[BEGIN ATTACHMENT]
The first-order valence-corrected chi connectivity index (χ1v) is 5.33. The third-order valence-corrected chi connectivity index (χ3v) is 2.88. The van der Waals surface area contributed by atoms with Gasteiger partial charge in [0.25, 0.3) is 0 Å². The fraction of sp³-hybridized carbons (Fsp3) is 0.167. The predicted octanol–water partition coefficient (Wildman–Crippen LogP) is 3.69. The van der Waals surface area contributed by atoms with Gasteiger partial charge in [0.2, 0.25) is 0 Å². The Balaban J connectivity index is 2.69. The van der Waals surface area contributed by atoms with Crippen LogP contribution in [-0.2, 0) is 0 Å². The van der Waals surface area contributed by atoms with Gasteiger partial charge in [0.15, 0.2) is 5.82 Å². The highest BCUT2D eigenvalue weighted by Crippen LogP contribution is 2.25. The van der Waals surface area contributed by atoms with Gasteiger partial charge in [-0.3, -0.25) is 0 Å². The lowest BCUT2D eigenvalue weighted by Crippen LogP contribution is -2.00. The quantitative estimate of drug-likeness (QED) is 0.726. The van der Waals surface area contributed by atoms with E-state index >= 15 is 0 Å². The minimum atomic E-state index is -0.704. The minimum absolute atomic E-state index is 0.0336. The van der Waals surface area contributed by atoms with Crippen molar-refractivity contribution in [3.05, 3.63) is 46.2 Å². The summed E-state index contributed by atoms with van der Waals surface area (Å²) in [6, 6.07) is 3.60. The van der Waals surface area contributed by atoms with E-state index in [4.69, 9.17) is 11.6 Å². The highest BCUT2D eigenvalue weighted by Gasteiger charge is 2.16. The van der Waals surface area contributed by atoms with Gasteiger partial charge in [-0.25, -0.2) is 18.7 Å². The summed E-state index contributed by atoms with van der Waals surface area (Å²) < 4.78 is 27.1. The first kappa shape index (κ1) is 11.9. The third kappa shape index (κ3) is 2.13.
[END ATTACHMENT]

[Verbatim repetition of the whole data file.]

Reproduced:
The first-order valence-corrected chi connectivity index (χ1v) is 5.33. The third-order valence-corrected chi connectivity index (χ3v) is 2.88. The van der Waals surface area contributed by atoms with Gasteiger partial charge in [0.25, 0.3) is 0 Å². The fraction of sp³-hybridized carbons (Fsp3) is 0.167. The predicted octanol–water partition coefficient (Wildman–Crippen LogP) is 3.69. The van der Waals surface area contributed by atoms with Gasteiger partial charge in [0.2, 0.25) is 0 Å². The Balaban J connectivity index is 2.69. The van der Waals surface area contributed by atoms with Crippen LogP contribution in [-0.2, 0) is 0 Å². The van der Waals surface area contributed by atoms with Gasteiger partial charge in [0.15, 0.2) is 5.82 Å². The highest BCUT2D eigenvalue weighted by Crippen LogP contribution is 2.25. The van der Waals surface area contributed by atoms with Gasteiger partial charge in [-0.3, -0.25) is 0 Å². The lowest BCUT2D eigenvalue weighted by Crippen LogP contribution is -2.00. The quantitative estimate of drug-likeness (QED) is 0.726. The van der Waals surface area contributed by atoms with E-state index >= 15 is 0 Å². The minimum atomic E-state index is -0.704. The minimum absolute atomic E-state index is 0.0336. The van der Waals surface area contributed by atoms with Crippen molar-refractivity contribution in [3.05, 3.63) is 46.2 Å². The summed E-state index contributed by atoms with van der Waals surface area (Å²) in [6, 6.07) is 3.60. The van der Waals surface area contributed by atoms with E-state index in [4.69, 9.17) is 11.6 Å². The highest BCUT2D eigenvalue weighted by Gasteiger charge is 2.16. The van der Waals surface area contributed by atoms with Gasteiger partial charge in [-0.25, -0.2) is 18.7 Å². The summed E-state index contributed by atoms with van der Waals surface area (Å²) < 4.78 is 27.1. The first kappa shape index (κ1) is 11.9. The third kappa shape index (κ3) is 2.13.